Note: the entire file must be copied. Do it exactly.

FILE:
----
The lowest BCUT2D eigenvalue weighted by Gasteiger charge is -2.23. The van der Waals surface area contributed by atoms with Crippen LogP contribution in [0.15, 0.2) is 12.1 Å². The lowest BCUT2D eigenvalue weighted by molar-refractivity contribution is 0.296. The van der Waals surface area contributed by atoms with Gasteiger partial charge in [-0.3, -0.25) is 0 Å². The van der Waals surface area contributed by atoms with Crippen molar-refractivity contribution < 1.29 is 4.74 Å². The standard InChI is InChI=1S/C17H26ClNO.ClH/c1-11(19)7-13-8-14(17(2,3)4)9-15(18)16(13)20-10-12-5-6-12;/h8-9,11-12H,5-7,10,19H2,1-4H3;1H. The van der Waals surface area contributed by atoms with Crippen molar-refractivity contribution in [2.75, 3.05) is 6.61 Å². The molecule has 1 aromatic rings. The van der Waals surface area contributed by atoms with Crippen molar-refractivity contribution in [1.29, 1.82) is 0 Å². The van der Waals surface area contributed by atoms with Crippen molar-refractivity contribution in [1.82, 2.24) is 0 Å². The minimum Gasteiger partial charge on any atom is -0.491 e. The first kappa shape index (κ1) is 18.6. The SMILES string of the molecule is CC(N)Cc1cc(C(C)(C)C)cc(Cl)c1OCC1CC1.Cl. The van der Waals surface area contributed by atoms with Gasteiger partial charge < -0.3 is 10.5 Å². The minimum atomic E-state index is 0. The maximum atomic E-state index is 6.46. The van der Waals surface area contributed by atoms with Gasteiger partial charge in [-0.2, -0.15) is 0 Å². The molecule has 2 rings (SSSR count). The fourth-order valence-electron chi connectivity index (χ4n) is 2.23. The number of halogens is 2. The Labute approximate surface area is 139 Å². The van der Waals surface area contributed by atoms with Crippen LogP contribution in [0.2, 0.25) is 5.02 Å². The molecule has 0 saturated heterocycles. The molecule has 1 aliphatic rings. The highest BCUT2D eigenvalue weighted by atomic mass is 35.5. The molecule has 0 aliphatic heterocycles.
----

The lowest BCUT2D eigenvalue weighted by Gasteiger charge is -2.23. The van der Waals surface area contributed by atoms with Crippen LogP contribution in [0.15, 0.2) is 12.1 Å². The lowest BCUT2D eigenvalue weighted by molar-refractivity contribution is 0.296. The van der Waals surface area contributed by atoms with Gasteiger partial charge in [-0.3, -0.25) is 0 Å². The van der Waals surface area contributed by atoms with Crippen molar-refractivity contribution < 1.29 is 4.74 Å². The standard InChI is InChI=1S/C17H26ClNO.ClH/c1-11(19)7-13-8-14(17(2,3)4)9-15(18)16(13)20-10-12-5-6-12;/h8-9,11-12H,5-7,10,19H2,1-4H3;1H. The van der Waals surface area contributed by atoms with Crippen molar-refractivity contribution in [2.75, 3.05) is 6.61 Å². The molecule has 1 aromatic rings. The van der Waals surface area contributed by atoms with Crippen molar-refractivity contribution in [1.29, 1.82) is 0 Å². The van der Waals surface area contributed by atoms with Crippen molar-refractivity contribution in [1.82, 2.24) is 0 Å². The minimum Gasteiger partial charge on any atom is -0.491 e. The first kappa shape index (κ1) is 18.6. The SMILES string of the molecule is CC(N)Cc1cc(C(C)(C)C)cc(Cl)c1OCC1CC1.Cl. The van der Waals surface area contributed by atoms with Gasteiger partial charge < -0.3 is 10.5 Å². The minimum atomic E-state index is 0. The maximum atomic E-state index is 6.46. The van der Waals surface area contributed by atoms with Gasteiger partial charge in [-0.2, -0.15) is 0 Å². The molecule has 2 rings (SSSR count). The fourth-order valence-electron chi connectivity index (χ4n) is 2.23. The number of halogens is 2. The Labute approximate surface area is 139 Å². The van der Waals surface area contributed by atoms with Crippen LogP contribution in [0.2, 0.25) is 5.02 Å². The molecule has 0 saturated heterocycles. The molecule has 1 aliphatic rings. The highest BCUT2D eigenvalue weighted by atomic mass is 35.5. The molecule has 0 aliphatic heterocycles.